Each year, New Zealand imports about 2 million tonnes of palm kernel expeller (PKE), a by-product of palm-oil processing in Indonesia and Malaysia, to feed dairy cows, at a cost of NZ$800 million.
But our research shows PKE contains concentrations of some elements that may be harmful to cows.
We analysed the chemical composition of several batches of PKE imported into New Zealand over two years. We found it contained concentrations of iron, magnesium and phosphorus that exceeded safe levels for dairy cattle health. Some batches contained concentrations of aluminium, copper, sulphur and potassium within 90% of their safe limits.
These elements may have both positive and negative effects on the health of dairy cows and soils. But there is no monitoring and our research shows the chemical composition of different batches imported into New Zealand is highly variable.
Copper in PKE may be helpful in treating widespread deficiencies of this element in New Zealand’s farming systems. Similarly, magnesium in PKE may offset the need to supplement this element for lactating dairy cows.
PKE may be a source of fertilizing nutrients into soils. It contains high concentrations of phosphorus, which will improve pasture growth when deposited on the soil in animals’ manure.
However, the concentrations of iron, aluminium, potassium and sulphur in PKE may cause nutrient imbalances in dairy cows. The actual effects on dairy farms, soils and milk are yet unknown. Other evidence suggests these chemical elements, when eaten by cows, may end up in milk.
PKE in the New Zealand environment
Currently, environmental regulations require farmers to quantify every input to their farms in order to meet nutrient budgets to stay within freshwater quality standards. When the composition of PKE changes batch by batch, it becomes very difficult to quantify farm inputs and meet farm-nutrient budgets.
Fonterra and Synlait, two of New Zealand’s largest dairy companies, actively discourage the use of PKE because it can change milk composition, giving it a higher fat content.
However, it remains widely used due to feed shortages. Potentially, PKE use could be offset by reusing some of the more than 2 million tonnes of food and food-processing waste New Zealand produces annually.
Palm oil production
Even if PKE were proven to be beneficial to New Zealand agriculture, there is still the ethical question of whether New Zealand should be supporting an industry with unsustainable production patterns.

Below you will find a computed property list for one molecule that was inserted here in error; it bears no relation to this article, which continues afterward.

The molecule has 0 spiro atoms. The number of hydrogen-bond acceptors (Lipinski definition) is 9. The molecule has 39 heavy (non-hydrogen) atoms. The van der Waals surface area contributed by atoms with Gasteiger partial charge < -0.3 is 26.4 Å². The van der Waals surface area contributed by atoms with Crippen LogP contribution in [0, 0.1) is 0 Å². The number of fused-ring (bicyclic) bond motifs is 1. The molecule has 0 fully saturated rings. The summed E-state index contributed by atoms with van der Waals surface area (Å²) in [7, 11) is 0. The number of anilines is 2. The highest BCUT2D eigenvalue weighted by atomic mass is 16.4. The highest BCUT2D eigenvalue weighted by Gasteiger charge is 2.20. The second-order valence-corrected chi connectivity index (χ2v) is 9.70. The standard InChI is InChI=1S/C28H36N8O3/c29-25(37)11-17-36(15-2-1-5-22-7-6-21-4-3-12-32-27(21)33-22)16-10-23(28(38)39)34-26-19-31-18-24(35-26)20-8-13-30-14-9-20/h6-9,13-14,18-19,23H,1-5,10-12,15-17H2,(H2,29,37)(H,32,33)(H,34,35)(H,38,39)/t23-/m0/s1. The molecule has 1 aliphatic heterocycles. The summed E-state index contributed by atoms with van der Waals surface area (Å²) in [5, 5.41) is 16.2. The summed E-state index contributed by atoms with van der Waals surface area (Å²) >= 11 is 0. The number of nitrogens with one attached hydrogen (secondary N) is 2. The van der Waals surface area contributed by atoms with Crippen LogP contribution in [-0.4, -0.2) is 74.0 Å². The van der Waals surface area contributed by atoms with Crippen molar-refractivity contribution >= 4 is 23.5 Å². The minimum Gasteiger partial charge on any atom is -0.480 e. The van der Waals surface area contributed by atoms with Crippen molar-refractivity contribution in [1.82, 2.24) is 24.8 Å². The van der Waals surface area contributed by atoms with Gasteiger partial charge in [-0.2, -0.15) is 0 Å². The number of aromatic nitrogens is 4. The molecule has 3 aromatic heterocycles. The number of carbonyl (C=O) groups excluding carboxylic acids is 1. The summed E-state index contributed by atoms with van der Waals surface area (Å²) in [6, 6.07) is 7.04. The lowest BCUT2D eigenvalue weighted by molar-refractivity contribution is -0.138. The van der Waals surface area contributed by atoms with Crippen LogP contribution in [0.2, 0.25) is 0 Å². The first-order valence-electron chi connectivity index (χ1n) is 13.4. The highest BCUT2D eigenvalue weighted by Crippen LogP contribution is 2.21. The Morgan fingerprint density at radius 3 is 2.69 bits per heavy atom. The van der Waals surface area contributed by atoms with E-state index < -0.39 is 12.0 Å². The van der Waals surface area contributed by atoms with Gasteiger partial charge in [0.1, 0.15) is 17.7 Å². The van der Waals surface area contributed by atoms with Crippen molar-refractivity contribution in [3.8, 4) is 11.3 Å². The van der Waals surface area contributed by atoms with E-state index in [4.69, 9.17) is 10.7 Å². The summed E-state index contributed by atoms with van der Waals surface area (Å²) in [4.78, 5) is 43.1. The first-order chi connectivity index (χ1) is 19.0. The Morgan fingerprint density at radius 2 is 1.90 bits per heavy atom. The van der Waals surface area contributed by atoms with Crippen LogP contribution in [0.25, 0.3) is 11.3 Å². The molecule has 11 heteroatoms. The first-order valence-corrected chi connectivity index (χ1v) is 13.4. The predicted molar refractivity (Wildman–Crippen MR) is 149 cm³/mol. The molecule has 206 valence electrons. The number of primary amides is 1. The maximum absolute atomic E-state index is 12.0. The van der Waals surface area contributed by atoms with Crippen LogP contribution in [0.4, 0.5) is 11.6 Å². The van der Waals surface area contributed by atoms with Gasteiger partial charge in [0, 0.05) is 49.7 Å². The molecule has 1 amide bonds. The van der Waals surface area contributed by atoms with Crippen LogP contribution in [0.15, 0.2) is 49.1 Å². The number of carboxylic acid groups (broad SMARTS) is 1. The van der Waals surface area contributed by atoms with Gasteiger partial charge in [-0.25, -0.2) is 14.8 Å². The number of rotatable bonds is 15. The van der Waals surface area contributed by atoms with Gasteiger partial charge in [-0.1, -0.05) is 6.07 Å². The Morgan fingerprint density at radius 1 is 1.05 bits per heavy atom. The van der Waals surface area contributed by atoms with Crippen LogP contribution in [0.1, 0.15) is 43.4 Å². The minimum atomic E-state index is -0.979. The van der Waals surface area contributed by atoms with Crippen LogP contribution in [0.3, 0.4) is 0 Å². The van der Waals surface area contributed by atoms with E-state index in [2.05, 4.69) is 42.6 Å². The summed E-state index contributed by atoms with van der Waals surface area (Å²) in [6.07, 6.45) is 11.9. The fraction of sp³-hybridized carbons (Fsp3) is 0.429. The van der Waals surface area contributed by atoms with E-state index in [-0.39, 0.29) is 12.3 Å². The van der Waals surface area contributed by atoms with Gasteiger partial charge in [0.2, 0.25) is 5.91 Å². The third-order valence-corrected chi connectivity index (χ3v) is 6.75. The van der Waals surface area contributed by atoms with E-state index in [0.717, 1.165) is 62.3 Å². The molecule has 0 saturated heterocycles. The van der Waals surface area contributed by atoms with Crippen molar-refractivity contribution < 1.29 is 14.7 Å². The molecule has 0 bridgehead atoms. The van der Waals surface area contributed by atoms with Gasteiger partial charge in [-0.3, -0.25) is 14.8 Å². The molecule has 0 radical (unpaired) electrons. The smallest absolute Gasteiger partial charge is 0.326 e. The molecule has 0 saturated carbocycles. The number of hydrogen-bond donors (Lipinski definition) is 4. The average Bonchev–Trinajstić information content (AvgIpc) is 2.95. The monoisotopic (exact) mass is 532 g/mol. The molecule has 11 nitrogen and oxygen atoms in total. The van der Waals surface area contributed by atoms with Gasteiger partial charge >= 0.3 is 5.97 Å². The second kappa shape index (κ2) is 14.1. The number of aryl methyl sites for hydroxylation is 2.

The production of palm oil has been linked to deforestation in tropical rainforests in Indonesia, as more and more land is needed to produce this increasingly common commodity used in everyday foods and personal-care products.
Even when PKE is certified by the Roundtable on Sustainable Palm Oil – a certification program for palm oil growers, suppliers and users – research has shown this palm oil is no different to any other in terms of social, environmental and economic outcomes for people and the environment.
In 2015 and 2019, Indonesia gained media attention for forest fires to clear land for palm oil production, resulting in air pollution in neighbouring countries.
An audit by the Indonesian government in 2018 found 81% of palm oil plantations were breaching environmental regulations. Breaches included failing to obtain permits, not complying with sustainability standards and encroachment into surrounding protected forests.
New Zealand’s support of this industry is controversial, especially when there are potential alternatives.
Possible alternatives to PKE
New Zealand imports more PKE than the European Union. There are possible alternatives made in New Zealand that currently end up in landfill, including biowaste from the food and beverage sector. This waste includes leftover products from potato processing, wine making, brewing and other food-processing industries.
By importing PKE, New Zealand is forgoing the opportunity to use these locally produced waste materials as animal feeds and to avoid greenhouse gas emissions produced when they are sent to the landfill.
There is an opportunity here to repurpose food waste and the nutrients it contains for New Zealand’s primary sector. This is the subject of ongoing research at the University of Canterbury, Lincoln University, Manaaki Whenua Landcare Research and ESR.
Hadee Thompson-Morrison, PhD Candidate in Environmental Science, University of Canterbury
Brett Robinson, Professor of Environmental Chemistry, University of Canterbury
Sally Gaw, Director of Environmental Science, University of Canterbury
This article is republished from The Conversation under a Creative Commons license. Read the original article.